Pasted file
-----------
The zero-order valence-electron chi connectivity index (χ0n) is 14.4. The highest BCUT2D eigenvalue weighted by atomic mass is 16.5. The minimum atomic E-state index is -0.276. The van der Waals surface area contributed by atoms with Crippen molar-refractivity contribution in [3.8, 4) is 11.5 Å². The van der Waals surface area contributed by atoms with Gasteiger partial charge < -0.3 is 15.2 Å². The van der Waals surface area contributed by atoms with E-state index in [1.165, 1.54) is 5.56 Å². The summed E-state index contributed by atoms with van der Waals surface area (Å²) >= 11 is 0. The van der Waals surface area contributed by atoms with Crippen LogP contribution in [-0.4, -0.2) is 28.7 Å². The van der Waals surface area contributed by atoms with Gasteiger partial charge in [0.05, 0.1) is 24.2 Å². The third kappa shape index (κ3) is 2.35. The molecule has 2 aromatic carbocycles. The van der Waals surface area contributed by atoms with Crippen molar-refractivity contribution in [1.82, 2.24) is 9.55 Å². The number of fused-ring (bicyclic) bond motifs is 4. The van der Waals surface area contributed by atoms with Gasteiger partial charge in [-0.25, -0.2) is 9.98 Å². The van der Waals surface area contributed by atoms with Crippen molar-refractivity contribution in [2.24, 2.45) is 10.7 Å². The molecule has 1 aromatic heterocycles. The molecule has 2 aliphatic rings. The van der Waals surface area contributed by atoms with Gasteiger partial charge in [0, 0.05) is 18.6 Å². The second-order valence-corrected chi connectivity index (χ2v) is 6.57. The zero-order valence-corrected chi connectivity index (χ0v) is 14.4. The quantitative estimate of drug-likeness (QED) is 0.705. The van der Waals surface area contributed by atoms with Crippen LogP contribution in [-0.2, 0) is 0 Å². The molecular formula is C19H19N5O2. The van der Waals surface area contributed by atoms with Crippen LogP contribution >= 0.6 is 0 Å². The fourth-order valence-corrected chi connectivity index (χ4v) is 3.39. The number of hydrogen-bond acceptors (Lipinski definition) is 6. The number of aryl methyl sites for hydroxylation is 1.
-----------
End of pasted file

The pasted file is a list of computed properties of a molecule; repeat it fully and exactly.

The zero-order valence-electron chi connectivity index (χ0n) is 14.4. The highest BCUT2D eigenvalue weighted by atomic mass is 16.5. The minimum atomic E-state index is -0.276. The van der Waals surface area contributed by atoms with Crippen molar-refractivity contribution in [3.8, 4) is 11.5 Å². The van der Waals surface area contributed by atoms with Gasteiger partial charge < -0.3 is 15.2 Å². The van der Waals surface area contributed by atoms with E-state index in [1.165, 1.54) is 5.56 Å². The summed E-state index contributed by atoms with van der Waals surface area (Å²) >= 11 is 0. The van der Waals surface area contributed by atoms with Crippen LogP contribution in [-0.4, -0.2) is 28.7 Å². The van der Waals surface area contributed by atoms with Gasteiger partial charge in [0.05, 0.1) is 24.2 Å². The third kappa shape index (κ3) is 2.35. The molecule has 2 aromatic carbocycles. The van der Waals surface area contributed by atoms with Crippen molar-refractivity contribution in [1.82, 2.24) is 9.55 Å². The number of fused-ring (bicyclic) bond motifs is 4. The van der Waals surface area contributed by atoms with Gasteiger partial charge in [-0.25, -0.2) is 9.98 Å². The van der Waals surface area contributed by atoms with Crippen molar-refractivity contribution in [2.24, 2.45) is 10.7 Å². The molecule has 1 aromatic heterocycles. The molecule has 2 aliphatic rings. The van der Waals surface area contributed by atoms with Gasteiger partial charge in [0, 0.05) is 18.6 Å². The second-order valence-corrected chi connectivity index (χ2v) is 6.57. The zero-order valence-corrected chi connectivity index (χ0v) is 14.4. The quantitative estimate of drug-likeness (QED) is 0.705. The van der Waals surface area contributed by atoms with Crippen LogP contribution in [-0.2, 0) is 0 Å². The molecular formula is C19H19N5O2. The van der Waals surface area contributed by atoms with Crippen LogP contribution >= 0.6 is 0 Å². The fourth-order valence-corrected chi connectivity index (χ4v) is 3.39. The number of hydrogen-bond acceptors (Lipinski definition) is 6. The number of aryl methyl sites for hydroxylation is 1.